Art critique

Banksy’s Brexit mural disappears as UK tension increases art criticism

A mural painted by street artist Banksy in protest against Brexit went missing last weekend from its site on a three-story building in Dover, England. A four-level scaffolding was built against the mural on Saturday, leaving the facade sterile the next morning. According to the Telegraph, the Godden family who owned the building hoped to sell the piece for $ 1 million and use the proceeds to benefit charities. CNN reported that many residents of Dover lamented the removal of the controversial work. “On behalf of the people of Dover, I would like to deplore the erasure of our Banksy. World-class cultural vandalism, ”tweeted Dover resident Peter Garstin.

London, March 2019. Sandro Cenni. Stop the Brexit March. My legs are tired.

The mural showed a worker in a monochrome dress munching on one of the twelve yellow stars of the blue flag of the European Union. The cracks left by the worker’s chisel evoked glass, symbolizing both the fragile relations between European nations and the serious repercussions of Brexit. Important ferry port between France and the United Kingdom, the Dover site still echoes the divergent trends in the contemporary political landscapes of the two countries: Emmanuel Macron, the young French pro-European Union candidate, won the presidential election of his country in May 2017 – same month of appearance of the work; in contrast, the artistic intervention preceded a British vote in favor of former Prime Minister Theresa May’s difficult Brexit negotiations with the EU.

The disappearance of the Banksy mural comes at an equally turbulent time: just two months before the UK’s official exit from the EU, new UK Prime Minister Boris Johnson has announced his intention to suspend Parliament until October 14. While being touted as standard procedure, the break sparked protests across the European Union.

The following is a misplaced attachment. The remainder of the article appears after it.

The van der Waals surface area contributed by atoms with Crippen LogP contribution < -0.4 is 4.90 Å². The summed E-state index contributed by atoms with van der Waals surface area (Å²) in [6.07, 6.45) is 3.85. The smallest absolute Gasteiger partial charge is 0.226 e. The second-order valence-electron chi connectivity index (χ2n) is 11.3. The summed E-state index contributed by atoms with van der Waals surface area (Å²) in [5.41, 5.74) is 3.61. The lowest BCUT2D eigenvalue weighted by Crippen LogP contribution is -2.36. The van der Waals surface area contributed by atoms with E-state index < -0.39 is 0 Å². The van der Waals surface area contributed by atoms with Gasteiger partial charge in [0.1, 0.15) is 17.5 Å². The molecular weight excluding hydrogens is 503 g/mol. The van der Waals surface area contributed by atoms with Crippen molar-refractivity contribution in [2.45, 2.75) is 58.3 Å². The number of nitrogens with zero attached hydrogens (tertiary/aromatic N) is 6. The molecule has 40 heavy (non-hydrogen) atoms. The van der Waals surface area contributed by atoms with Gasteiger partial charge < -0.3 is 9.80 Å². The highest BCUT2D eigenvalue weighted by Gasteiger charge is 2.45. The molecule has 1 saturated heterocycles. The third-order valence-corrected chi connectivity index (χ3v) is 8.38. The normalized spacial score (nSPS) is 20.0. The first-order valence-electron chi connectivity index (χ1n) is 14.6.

The UK decided to leave the European Union when only 17 of 30 million people voted in the referendum, which only favored Brexit by a 4% margin. Brexit was originally scheduled to leave the EU by March 29, 2019. However, the UK’s departure conditions have been rejected three times by the UK parliament, causing two delays from the original date. Boris Johnson has shortened the deadline for Parliament to consider and revise a Brexit deal, which now has a strict deadline of October 31.

Citizens across the UK have expressed anger over Boris Johnson’s suspension of Parliament and have expressed concern over the October deadline on social media. According to a Guardian correspondent, “up to 5,000 people have marched through Bristol. Some held up homemade signs with slogans such as “I have the right to be represented” and “chamocracy” as the crowd chanted “Stop the coup” and “Boris, Boris, Boris – out. , outside, outside. ”

Banksy, “Keep Ou,” 2019. Photo: David Parry / Royal Academy of Arts.

While the guerrilla artist has a long history of creating compelling political artwork that references events and policies in Europe, he continues to highlight the impact of Brexit. The summer exhibition at the Royal Academy featured his latest work titled Keep Or. The coin features an arch recovered from Heathrow Airport. The modified customs gate is closed, with the words KEEP OR boldly painted on it. At the bottom of the artwork, visitors can spot the missing ‘T’ used by a rat – painted in Banksy’s signature stencil style – to break the padlock.

Besides Banksy, other authors continue to react against the push for sovereignty in an increasingly globalized world. Recent global waves of nationalism have divided societies, strained relations and fervent fear. We need artists like Banksy to create interventions that force people to question what’s going on and trigger action.


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